Center Field: Ty Cobb
In the first vote for the Hall of Fame in 1936, Ty Cobb received the most votes. More than any other first-class inductee, including Babe Ruth, Honus Wagner, Christy Mathewson, and Walter Johnson. This illustrates how highly regarded Cobb was by his contemporaries, and rightly so considering his myriad accomplishments. Cobb ranked second in our Top Ten Center Fielders of All-Time and is the greatest player ever to don a Tigers uniform.
Cobb began his career with the Tigers in late 1905, a few months before his 19th birthday. Two years later, he won his first batting title, hitting .350 in 1907. Cobb proceeded to win the batting title 11 times over the next 12 seasons. The only year he didn’t win it during that stretch was 1916, when he hit .370. He was simply the most dominant hitter in the game in the first two decades of the 20th century. In addition to the batting titles, Cobb led the league in OPS ten times, hits/SLG eight times, OBP seven times, stolen bases six times, runs five times, triples/RBI four times, doubles three times, and HRs once (with nine). “The Georgia Peach” also won the Triple Crown in 1909 and the MVP in 1911.
Cobb’s Tigers, on the other hand, weren’t as successful. Despite having the best player in the game, they only managed to get to the World Series three times early in Cobb’s career. Detroit represented the AL for three consecutive years from 1907 to 1909 and lost all three. The losses surely gnawed at Cobb, who was well known as an ultra-competitive and difficult player. In 1921 he tried to do even more by becoming the club’s player/manager. In his six years at the helm, though, the best the Tigers would finish was second place. He played his final two seasons with the Philadelphia Athletics before retiring after 24 seasons in 1928.
At the time of his retirement, Cobb held many MLB records. Most have fallen over the years, but he still has the highest lifetime batting average and is second in hits, runs, and triples. However, Cobb remains the franchise leader in multiple categories, including plate appearances, hits, doubles, triples, runs, RBI, and stolen bases. The Tigers couldn’t retire Ty Cobb’s number because he didn’t have one. Instead, he is honored on the wall at Comerica Park with his initials “TC.” In addition, a statue of him has graced the stadium since 2000.
Right Field: Al Kaline
Al Kaline was an all-time great right fielder for the Tigers, covering the position for most of his 22 seasons with the club. His longevity with the team earned him the nickname “Mr. Tiger.” Kaline broke in with Detroit straight out of high school in 1953. Two years later, at only 20 years old, Kaline won the batting title with a .340 average. He also made his first All-Star team that year, an honor he would repeat 17 more times.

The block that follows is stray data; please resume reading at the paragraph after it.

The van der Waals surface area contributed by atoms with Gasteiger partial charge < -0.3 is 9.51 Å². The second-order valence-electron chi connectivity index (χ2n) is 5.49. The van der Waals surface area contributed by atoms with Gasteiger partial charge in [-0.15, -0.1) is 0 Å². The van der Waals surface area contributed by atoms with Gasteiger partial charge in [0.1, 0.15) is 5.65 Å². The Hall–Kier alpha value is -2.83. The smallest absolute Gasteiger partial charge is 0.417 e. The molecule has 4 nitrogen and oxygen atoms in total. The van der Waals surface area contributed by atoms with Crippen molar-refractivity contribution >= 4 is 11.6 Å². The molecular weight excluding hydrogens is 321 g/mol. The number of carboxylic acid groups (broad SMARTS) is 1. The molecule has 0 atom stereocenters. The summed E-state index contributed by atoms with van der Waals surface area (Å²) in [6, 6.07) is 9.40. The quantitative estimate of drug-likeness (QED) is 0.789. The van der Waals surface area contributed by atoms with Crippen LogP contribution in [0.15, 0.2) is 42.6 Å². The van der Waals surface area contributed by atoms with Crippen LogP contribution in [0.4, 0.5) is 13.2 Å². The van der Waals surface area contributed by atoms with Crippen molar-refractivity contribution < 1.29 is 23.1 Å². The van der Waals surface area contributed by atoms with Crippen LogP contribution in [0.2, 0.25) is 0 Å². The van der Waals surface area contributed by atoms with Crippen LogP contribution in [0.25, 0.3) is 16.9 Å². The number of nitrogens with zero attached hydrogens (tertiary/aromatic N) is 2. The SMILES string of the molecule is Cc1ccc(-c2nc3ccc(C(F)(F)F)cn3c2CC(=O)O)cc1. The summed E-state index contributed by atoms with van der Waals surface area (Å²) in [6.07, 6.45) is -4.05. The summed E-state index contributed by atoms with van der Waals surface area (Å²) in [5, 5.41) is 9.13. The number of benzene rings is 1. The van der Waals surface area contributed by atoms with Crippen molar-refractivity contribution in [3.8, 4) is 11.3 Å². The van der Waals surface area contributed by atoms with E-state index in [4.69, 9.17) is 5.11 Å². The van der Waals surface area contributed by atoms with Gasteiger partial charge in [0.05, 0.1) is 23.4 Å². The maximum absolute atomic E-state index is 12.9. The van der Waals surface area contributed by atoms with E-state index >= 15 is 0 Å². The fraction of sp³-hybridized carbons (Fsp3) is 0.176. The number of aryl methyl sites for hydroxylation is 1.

In 1957, MLB created the Gold Glove award, and Kaline was among the first recipients. Mr. Tiger won the award every season except one from 1957 to 1967, putting ten on his mantle. The Tigers only advanced to the playoffs twice during Kaline’s time, with the highlight being the 1968 World Series. Kaline hit .379 in the series with two HRs and eight RBI in the seven-game victory over the Cardinals.
After a long career, Kaline retired as a lifelong Tiger in 1974. He is the franchise leader in HRs still. In 1980, Kaline joined the Hall of Fame. The BBWAA elected him in his first year of eligibility. That same season, the Tigers made Kaline’s #6 jersey the first to be retired by the franchise.
Designated Hitter: Lou Whitaker
As mentioned above, Lou Whitaker deserved to be our starting second baseman, but it is difficult to unseat one of the greatest ever to play the keystone. Thus, “Sweet Lou” gets the nod as our DH, even though his defensive abilities were a big part of his successful career. Whitaker is closely linked to our shortstop, Alan Trammell, as the two played together for virtually their entire careers. Both debuted in September 1977, were starters in 1978, and played their whole careers with the Tigers. Whitaker retired one year before Trammell, but the duo played 1,918 games together, making them the longest-running double-play combination in the history of baseball.
Sweet Lou got off to a strong start in 1978, winning Rookie-of-the-Year at only 21 years old. He played excellent defense and provided solid offense over his first five seasons until breaking out in 1983. Whitaker hit .320 that year, was an All-Star, and won his first Gold Glove and Silver Slugger. He repeated most of these feats over the subsequent four seasons as an All-Star each year and winner of two more Gold Gloves and three more Silver Sluggers. In the 1984 World Series, Whitaker hit .278 with a .409 OBP and scored six runs in the five games.
Sweet Lou didn’t get much love from the BBWAA voters in 2001, only receiving 2.9% of the Hall of Fame vote and dropping off the ballot. The support seems criminally low, considering his lifetime WAR is higher than many Hall of Famers, including relative contemporaries like Craig Biggio and Roberto Alomar. Many support his induction, but he is still waiting. The Tigers grew tired of the wait and retired Sweet Lou’s #1 in August of this year.
Left-Handed Starter: Hal Newhouser